Quantum computing technologies are still in the early phases of development, but organizations are already using them in real-world applications from designing drugs to optimizing inventory systems to reducing carbon emissions. As other nations rapidly scale up their investments to develop and use quantum computing, a new report released today by the Center for Data Innovation urges U.S. policymakers to ensure the United States remains a leader in the field by investing in these near-term applications. Doing so would bolster the development of longer-term use cases, according to the Center, which would help cement U.S. economic competitiveness and protect national security.
“The U.S. government can best support the scaling up of current quantum technologies by fostering a commercial market for them in the near-term.”
“The current enthusiasm for quantum computing could lead to a virtuous cycle of progress, as the semiconductor industry has seen, but only if we invest in near-term applications for the quantum computing technologies to ensure they are successful,” said Hodan Omaar, policy analyst at the Center for Data Innovation and author of the report. “The U.S. government can best support the scaling up of current quantum technologies by fostering a commercial market for them in the near-term.”
The Center’s new report details how current quantum devices can already solve problems in an array of application areas, such as health care, manufacturing, transportation, and the environment. Researchers have identified several other potential application areas, but these findings remain in the research space. Even so, many nations, including China, have begun to target quantum technologies as a key industry, announcing large research initiatives and programs to further develop these technologies and advance their position in the field.
To ensure the United States remains a leader in the field, the Center calls on Congress to provide $500 million over five years to support academic research projects that have near-term applications. Ideally, this program would encourage and support research projects that align with regional economic development goals by fostering collaboration and partnerships between universities, local businesses, and state and local governments.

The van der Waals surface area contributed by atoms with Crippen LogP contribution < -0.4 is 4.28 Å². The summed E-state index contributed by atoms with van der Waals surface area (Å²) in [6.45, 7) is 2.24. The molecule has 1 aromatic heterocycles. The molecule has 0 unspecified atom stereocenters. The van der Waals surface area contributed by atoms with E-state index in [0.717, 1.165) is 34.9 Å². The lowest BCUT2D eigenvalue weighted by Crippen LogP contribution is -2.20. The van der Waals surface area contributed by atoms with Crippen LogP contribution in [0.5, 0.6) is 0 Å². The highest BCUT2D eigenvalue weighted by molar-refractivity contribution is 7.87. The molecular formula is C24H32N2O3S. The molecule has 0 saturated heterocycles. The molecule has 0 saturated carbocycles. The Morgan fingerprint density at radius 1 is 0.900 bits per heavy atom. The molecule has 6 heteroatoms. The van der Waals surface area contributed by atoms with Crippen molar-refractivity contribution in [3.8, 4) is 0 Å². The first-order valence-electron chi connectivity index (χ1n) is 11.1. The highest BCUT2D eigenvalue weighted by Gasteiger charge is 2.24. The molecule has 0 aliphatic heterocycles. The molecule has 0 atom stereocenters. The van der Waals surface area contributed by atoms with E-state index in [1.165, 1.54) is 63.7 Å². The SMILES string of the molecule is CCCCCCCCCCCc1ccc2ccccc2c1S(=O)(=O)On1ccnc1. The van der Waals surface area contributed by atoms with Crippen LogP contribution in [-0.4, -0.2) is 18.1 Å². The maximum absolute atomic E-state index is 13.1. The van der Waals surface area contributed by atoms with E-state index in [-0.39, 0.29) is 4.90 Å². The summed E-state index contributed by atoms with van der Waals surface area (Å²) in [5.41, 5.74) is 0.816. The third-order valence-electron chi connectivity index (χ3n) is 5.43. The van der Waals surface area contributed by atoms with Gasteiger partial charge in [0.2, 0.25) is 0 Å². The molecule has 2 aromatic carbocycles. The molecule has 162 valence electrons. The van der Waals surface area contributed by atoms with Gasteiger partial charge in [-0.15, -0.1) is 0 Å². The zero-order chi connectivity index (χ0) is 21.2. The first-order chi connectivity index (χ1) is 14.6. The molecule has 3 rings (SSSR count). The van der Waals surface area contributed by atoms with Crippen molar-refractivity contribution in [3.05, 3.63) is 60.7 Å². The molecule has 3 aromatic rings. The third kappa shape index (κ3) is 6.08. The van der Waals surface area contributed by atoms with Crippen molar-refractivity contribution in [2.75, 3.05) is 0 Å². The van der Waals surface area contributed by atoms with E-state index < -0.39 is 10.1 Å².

The Center recommends that Congress establish a National Quantum Research Cloud to provide academic researchers with affordable access and training for high-end quantum computing resources in a secure cloud environment. In addition, the Center urges the U.S. government itself to play a role in exploring quantum applications, not only to better solve agency-specific problems but also to signal the benefits of doing so to the private sector. Lastly, even though the development of a large-scale quantum computer capable of breaking cryptographic protocols is at least a decade away, the Center recommends that Congress consider incentivizing post-quantum cryptography transition in the public and private sectors.
“Quantum computing brings substantial national security implications, as well as the potential to transcend the current computational boundaries,” said Omaar. “Being a leader in this technology is of strategic economic and social importance to the United States. Policymakers should act now to start a virtuous cycle for quantum computing by supporting near-term quantum applications.”
About the Center for Data Innovation
The Center for Data Innovation is the leading global think tank studying the intersection of data, technology, and public policy. With staff in Washington, D.C. and Brussels, the Center formulates and promotes pragmatic public policies designed to maximize the benefits of data-driven innovation in the public and private sectors. It educates policymakers and the public about the opportunities and challenges associated with data, as well as technology trends such as open data, artificial intelligence, and the Internet of Things. The Center is a part of the nonprofit, nonpartisan Information Technology and Innovation Foundation. For more about the Center, visit datainnovation.org.
Source — Center for Data Innovation